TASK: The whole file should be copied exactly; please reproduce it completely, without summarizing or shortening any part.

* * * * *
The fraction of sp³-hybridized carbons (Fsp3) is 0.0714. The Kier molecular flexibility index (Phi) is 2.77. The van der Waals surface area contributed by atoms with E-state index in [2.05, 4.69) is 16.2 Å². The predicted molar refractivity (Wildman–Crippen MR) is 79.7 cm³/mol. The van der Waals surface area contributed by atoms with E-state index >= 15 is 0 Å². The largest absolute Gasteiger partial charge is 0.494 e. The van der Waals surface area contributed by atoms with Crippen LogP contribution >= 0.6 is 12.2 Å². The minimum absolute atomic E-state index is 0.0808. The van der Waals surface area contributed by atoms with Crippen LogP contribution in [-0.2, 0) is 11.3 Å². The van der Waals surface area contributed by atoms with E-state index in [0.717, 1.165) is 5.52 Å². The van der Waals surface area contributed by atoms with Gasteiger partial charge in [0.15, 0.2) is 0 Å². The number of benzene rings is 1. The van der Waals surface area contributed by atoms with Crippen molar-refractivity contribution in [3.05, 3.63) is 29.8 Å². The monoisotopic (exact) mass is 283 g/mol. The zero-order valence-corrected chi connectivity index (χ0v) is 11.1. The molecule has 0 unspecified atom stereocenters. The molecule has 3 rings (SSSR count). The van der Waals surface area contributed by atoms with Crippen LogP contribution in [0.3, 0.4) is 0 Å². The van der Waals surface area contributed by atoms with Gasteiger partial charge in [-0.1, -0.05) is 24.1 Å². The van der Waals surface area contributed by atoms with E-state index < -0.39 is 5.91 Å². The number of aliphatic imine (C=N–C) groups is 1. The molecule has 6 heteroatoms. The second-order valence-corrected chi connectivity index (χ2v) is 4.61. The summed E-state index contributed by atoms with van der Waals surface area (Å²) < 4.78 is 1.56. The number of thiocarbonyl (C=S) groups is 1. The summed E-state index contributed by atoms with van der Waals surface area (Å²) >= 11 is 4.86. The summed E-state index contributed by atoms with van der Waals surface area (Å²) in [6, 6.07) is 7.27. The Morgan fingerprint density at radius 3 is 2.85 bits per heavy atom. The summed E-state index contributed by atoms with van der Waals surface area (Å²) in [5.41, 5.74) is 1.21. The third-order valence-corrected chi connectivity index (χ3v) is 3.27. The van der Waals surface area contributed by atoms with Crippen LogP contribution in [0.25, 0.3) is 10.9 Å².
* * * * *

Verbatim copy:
The fraction of sp³-hybridized carbons (Fsp3) is 0.0714. The Kier molecular flexibility index (Phi) is 2.77. The van der Waals surface area contributed by atoms with E-state index in [2.05, 4.69) is 16.2 Å². The predicted molar refractivity (Wildman–Crippen MR) is 79.7 cm³/mol. The van der Waals surface area contributed by atoms with E-state index >= 15 is 0 Å². The largest absolute Gasteiger partial charge is 0.494 e. The van der Waals surface area contributed by atoms with Crippen LogP contribution >= 0.6 is 12.2 Å². The minimum absolute atomic E-state index is 0.0808. The van der Waals surface area contributed by atoms with Crippen LogP contribution in [-0.2, 0) is 11.3 Å². The van der Waals surface area contributed by atoms with E-state index in [0.717, 1.165) is 5.52 Å². The van der Waals surface area contributed by atoms with Gasteiger partial charge in [0.15, 0.2) is 0 Å². The number of benzene rings is 1. The van der Waals surface area contributed by atoms with Crippen molar-refractivity contribution in [3.05, 3.63) is 29.8 Å². The monoisotopic (exact) mass is 283 g/mol. The zero-order valence-corrected chi connectivity index (χ0v) is 11.1. The molecule has 0 unspecified atom stereocenters. The molecule has 3 rings (SSSR count). The van der Waals surface area contributed by atoms with Crippen LogP contribution in [0.3, 0.4) is 0 Å². The van der Waals surface area contributed by atoms with Gasteiger partial charge in [-0.1, -0.05) is 24.1 Å². The van der Waals surface area contributed by atoms with E-state index < -0.39 is 5.91 Å². The number of aliphatic imine (C=N–C) groups is 1. The molecule has 6 heteroatoms. The second-order valence-corrected chi connectivity index (χ2v) is 4.61. The summed E-state index contributed by atoms with van der Waals surface area (Å²) < 4.78 is 1.56. The number of thiocarbonyl (C=S) groups is 1. The summed E-state index contributed by atoms with van der Waals surface area (Å²) >= 11 is 4.86. The summed E-state index contributed by atoms with van der Waals surface area (Å²) in [6, 6.07) is 7.27. The Morgan fingerprint density at radius 3 is 2.85 bits per heavy atom. The summed E-state index contributed by atoms with van der Waals surface area (Å²) in [5.41, 5.74) is 1.21. The third-order valence-corrected chi connectivity index (χ3v) is 3.27. The van der Waals surface area contributed by atoms with Crippen LogP contribution in [0.25, 0.3) is 10.9 Å².